This was the state of the art until the method of Section 5 was deployed. After existence and uniqueness, one wants to know about regularity. In our Lemma 4.

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  8. Jensen also gave similar arguments to establish related results. See also [19]. Lindqvist and J. Crandall valid at points where Du x exists. Our equation 4. The appropriate Harnack inequal- ity is closely related to regularity issues for classes of elliptic and parabolic equations, which is one of the reasons to be interested in it. This sort of observation is a routine matter in the viscosity solution theory; there is much else in that paper.

    One point of concern is the relationship between the notions of viscosity solutions and solutions in the sense of distributions for the p-Laplace equation. See Juutinen, Lindqvist and Manfredi, [39] and Ishii, [35]. When u enjoys both of these, it enjoys comparison with cones.

    At last: a result asserting the existence of a derivative at a particular point. Of course, comparison with cones had already been used by Jensen to derive Lipschitz continuity, and was used contemporaneously with [29] by Bhattacharya [19], etc. Blowups are Linear The next piece of evidence in the regularity mystery was provided by Crandall and Evans, [30].

    Using tools from [29] and some new arguments, all rather simple. It would be quite interesting to have more information about it. Probably not. Much of this theory was developed by N. Barron and R. Jensen in collaboration with various coauthors. We refer the reader to the review article by Barron [10] for an overview up to the time of its writing, and to Jensen, Barron and Wang [11], [12] for more recent advances.

    In particular, [12] is concerned with vector-valued functions u in the set up we explain below for scalar functions u. We take the following point of view in giving selected references here. None of these topics are mentioned in this work of limited aims. So we are selective, sticking to variants of the main thrust of this article. We write the generic arguments of H as H x, r, p. The reader should go to the references given for this, if it is omitted. The technical conditions under which these authors established this are more severe than those given in [27], corresponding to the more transparent proof given in this paper.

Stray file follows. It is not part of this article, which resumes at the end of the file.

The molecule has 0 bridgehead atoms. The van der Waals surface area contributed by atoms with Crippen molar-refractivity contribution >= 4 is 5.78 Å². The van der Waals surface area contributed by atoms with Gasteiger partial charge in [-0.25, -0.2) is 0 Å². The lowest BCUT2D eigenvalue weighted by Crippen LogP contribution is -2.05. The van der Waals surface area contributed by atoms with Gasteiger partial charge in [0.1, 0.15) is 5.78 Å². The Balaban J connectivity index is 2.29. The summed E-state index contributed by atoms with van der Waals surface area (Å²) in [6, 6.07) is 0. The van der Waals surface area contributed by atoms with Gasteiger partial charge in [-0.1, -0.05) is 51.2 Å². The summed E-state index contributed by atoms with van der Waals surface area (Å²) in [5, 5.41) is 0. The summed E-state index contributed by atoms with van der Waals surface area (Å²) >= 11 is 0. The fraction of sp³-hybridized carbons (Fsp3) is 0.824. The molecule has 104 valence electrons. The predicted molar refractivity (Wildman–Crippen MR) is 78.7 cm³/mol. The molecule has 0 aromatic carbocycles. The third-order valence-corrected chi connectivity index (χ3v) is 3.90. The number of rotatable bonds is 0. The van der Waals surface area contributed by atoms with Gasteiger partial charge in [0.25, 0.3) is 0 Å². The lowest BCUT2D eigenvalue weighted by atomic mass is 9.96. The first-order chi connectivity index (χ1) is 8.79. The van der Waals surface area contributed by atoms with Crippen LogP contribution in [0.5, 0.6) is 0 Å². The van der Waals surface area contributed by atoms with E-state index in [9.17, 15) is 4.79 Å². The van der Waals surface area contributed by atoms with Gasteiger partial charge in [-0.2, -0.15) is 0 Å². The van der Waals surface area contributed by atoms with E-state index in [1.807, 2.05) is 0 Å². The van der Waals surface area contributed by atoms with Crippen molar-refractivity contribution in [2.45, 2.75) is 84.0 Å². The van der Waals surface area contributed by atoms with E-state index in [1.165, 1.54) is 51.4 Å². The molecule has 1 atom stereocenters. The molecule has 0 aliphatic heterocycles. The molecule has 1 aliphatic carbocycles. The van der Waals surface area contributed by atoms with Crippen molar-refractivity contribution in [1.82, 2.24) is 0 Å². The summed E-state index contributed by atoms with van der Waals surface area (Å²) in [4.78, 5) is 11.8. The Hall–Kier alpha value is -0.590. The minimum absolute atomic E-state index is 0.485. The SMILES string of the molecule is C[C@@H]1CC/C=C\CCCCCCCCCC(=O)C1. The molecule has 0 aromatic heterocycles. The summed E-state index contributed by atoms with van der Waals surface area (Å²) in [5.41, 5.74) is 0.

Yu [53] proved several things in this direction. Secondly, he provided an example to show that the answer is no in general if H is merely quasi-convex, but otherwise nice enough. This is not an issue of smoothness of H. This is the generality of [8]. Other arguments given herein do not easily generalize to this case. The case in which H x, p is convex in p, along with other technical as- sumptions, Yu [53] uses comparison type arguments to show similar results.

    The general case H x, p is treated as well, in full quasi-convex generality and with minimum regularity on H, in Champion and De Pascale, [25]. There are other interesting things in this paper. Here the Lipschitz functional is primary, and the authors show that the associated absolutely minimizing property is equivalent to a straightforward comparison with distance functions property. In particular, it makes clear that the fact that the distance functions do not themselves satisfy a full comparison with distance function property noted in [8] is not an impediment to the full characterization, properly put.

    The paper of Wang, currently available on his website, contains a very nice introduction to which we refer for a further overview. In this context, the results explained herein are quite special, correspond- ing, say, to merely deriving the basic properties of harmonic functions via their mean value property, and all sorts of generalizations are treated later by various theories, not using the mean value property Poisson equations, more general elliptic operators, time dependent versions and so on. This same elegant relation plays a role in approximation arguments given in Le Gruyer [41] and Oberman [47].

    The results of Exercise 4. We could go on, but it is time to stop. Aronsson, G. III, Ark. Barles, G. Equations 26 , — Barron, E. C Math. Bieske, T. Bhattacharya, T. Torino , Special Issue, 15—68 Champion, T. Crandall, M. Ra- tional Mech. Evans, L. Crandall Gariepy, R. Generalized cone comparison principle for viscosity solutions of the Aronsson equation and absolute minimizers, preprint, Ishii, Hitoshi, On the equivalence of two notions of weak solutions, viscosity solutions and distribution solutions.

    Jensen, R. Juutinen, P. On the equivalence of viscosity solutions and weak solutions for a quasi-linear equation. Le Gruyer, E. Lindqvist, P. Madrid 10 — McShane, E. Oberman, A. Peres, Y. Savin, O. Wang, C. To appear in Trans. Whitney, H. Wu, Y. Yu, Y. A nice recent survey is Kaloshin [K]; and see also the survey paper [E6]. Theorem 1.

    Assume we can solve 1. We next study the Hamiltonian dynamics in the new variables: Theorem 1. The point is that these dynamics are trivial. This is in general impossible, since our PDE 1. But KAM Kolmogorov-Arnold-Moser theory tells us that we can in fact carry out this procedure for a Hamiltonian that is an appropriate small per- turbation of a Hamiltonian depending only on p.